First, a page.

Now Cain said to his brother Abel, “Let’s go out to the field.”While they were in the field, Cain attacked his brother Abel and killed him.
Then the Lord said to Cain, “Where is your brother Abel?”
“I don’t know,” he replied. “Am I my brother’s keeper?”
The Lord said, “What have you done? Listen! Your brother’s blood cries out to me from the ground. (Gen.4:8-10)
One of the ways that people of color communities have yet to do right by women of color, is having men of color stand with women of color in the gender equality conversation. Too often, men of color have focused on racism, the discrimination against them as people of color, but have failed to see that their sisters are subjected to a far worse discrimination, that of being ‘less of a woman’ than white women.
Almost all cultures are guilty of discriminating against women and this can be seen in the ease with which women are dismissed and excluded from spheres of authority. However, when it comes to women of color, there is an additional assault against their honor and worthiness as compared to white women. This is where our brothers miss it – they think they have won the war on racism but are unaware that their sisters are still fighting the war on racism because the color of their skin prevents them from being accorded even the minimal respect given to white women by both white men and men of color.
This can be traced back to the ease with which white men plunder the virtue of women of color around the globe. In the way that women of color are raped, prostituted and dismissed as lower beings because of the color of their skin. In the way that women of color are left to bear the brunt of single-handedly caring for homes that have been torn apart by white ideologies, and yet the perpetuators of those ideologies turn around and berate them for their circumstances.
The lack of understanding of the burden of women of color is seen in the way that men of color will often stand with misogynistic white men and bodies to keep their sisters out of spheres of influence. Yet, women of color often do the opposite when it comes to men of color – we will not go without our men; we will not take equality for ourselves and keep our men out; we declare that we: our men, boys, girls and women are one and that together, we are equal and deserve the same dignity as white folks.
Rather than believe the lies spewed to us about the inadequacies of men of color, women of color apply themselves to study to understand the problem and then lift up our voices to advocate for the equality of men of color alongside equality for women(of color). But who’s doing the same for us among men of color?
Instead, many men of color are satisfied to sit with white men (who still have reservations about their equality!) and white women, even, but exclude women (of color). This ought not to be so, because a house divided against itself does not stand.
The practice of racism always set white women on a higher pedestal than women of color. So, despite discrimination against women in general, white women enjoyed and still enjoy the privilege of automatic dignity even while being denied power. Women of color have no automatic dignity – we have to fight for it, and we would be glad to see and hear our men fighting alongside us, insisting upon our honor in every time and space. Not being part of agendas that discriminate more against us and rob us of our inherent God-given dignity.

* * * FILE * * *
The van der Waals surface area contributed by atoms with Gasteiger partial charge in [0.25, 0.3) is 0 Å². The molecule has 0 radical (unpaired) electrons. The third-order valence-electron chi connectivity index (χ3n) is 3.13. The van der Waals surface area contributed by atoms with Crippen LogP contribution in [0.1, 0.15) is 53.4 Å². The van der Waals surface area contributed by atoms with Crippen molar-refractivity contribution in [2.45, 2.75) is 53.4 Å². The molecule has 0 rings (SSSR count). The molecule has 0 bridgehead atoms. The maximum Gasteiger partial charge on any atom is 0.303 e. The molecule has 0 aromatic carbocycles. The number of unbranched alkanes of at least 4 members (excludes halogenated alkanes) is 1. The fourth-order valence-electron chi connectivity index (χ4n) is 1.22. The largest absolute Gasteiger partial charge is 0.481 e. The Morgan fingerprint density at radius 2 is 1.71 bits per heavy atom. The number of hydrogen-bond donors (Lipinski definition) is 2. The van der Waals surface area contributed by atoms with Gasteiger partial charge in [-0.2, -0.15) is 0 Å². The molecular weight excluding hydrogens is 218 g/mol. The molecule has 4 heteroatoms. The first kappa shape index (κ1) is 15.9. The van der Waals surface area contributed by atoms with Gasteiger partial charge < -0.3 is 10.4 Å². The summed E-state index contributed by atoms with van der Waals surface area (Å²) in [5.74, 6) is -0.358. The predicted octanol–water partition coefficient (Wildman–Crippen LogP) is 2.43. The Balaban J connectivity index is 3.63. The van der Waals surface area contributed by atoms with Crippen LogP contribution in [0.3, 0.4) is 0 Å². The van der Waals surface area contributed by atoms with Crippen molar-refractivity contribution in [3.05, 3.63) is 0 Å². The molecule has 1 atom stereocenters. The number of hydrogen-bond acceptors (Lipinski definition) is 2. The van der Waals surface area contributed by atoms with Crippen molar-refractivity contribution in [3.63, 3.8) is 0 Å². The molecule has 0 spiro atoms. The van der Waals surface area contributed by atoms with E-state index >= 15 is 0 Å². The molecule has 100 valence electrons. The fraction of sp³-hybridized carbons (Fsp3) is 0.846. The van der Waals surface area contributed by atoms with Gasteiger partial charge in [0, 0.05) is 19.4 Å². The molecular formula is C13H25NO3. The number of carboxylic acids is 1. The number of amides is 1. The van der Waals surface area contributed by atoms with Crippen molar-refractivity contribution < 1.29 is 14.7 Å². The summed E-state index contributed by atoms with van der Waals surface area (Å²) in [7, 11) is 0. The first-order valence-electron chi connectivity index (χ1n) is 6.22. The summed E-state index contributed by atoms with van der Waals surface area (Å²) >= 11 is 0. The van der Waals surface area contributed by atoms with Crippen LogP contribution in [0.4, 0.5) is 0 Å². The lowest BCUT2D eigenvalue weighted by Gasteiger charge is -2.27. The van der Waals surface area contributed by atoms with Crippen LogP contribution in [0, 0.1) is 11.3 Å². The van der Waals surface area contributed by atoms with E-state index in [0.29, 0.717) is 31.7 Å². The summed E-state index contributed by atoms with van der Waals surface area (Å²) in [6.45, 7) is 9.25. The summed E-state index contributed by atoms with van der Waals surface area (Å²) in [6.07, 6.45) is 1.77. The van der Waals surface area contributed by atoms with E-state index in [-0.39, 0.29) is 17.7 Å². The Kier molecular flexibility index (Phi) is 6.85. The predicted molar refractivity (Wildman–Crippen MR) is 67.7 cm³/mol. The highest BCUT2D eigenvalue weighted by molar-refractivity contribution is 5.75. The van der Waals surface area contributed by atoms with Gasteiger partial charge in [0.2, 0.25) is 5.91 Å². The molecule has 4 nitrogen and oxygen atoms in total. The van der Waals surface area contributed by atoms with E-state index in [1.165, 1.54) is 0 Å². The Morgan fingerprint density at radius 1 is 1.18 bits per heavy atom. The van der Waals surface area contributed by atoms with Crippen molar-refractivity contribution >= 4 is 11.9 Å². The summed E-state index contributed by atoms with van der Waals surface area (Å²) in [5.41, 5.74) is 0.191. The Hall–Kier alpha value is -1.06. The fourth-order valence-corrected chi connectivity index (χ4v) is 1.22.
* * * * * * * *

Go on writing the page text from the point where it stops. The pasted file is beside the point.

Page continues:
Rather than fear the gender equality movement, we would like our men of color, as people who have experienced discrimination, to draw near to us and seek to hear and listen to our voices so they can better understand our plight, because giving men of color a space at the table while still denying women of color a space at any table is still racism and men of color, we need you to understand that. That until women of color (members of your households and churches) have equal worth, value and space in society, you too, do not have equal worth, value and space in society with the white man. So, be your sisters’ keeper.
Look critically at those platforms on which you serve and notice which women of color are absent. Have they worked less than any men (white or colored) at the table? If not, ask why they are not at the table and refuse to participate until that is rectified.
Share positions of authority and influence with your sisters. Many men of color perpetuate the paradigm of inequality for women of color by holding too tightly to positions of influence and authority even when women of color are available and able to share that space.
Maintain the biblical position of honoring each other (men and women) and not just men (Rom.12:10) and take up the responsibility and consciousness of being your sisters of color keepers.
-Rev. Oghene’tega V. Swann
Rev. Oghene’tega Swann is an ordained Teaching Elder (Pastor) in the Beaver-Butler Presbytery of the Presbyterian Church(USA). She is the founding pastor of Refreshing Springs Mission Church, Aliquippa & Ambridge. She has the honor and privilege to be mother to one wonderful child.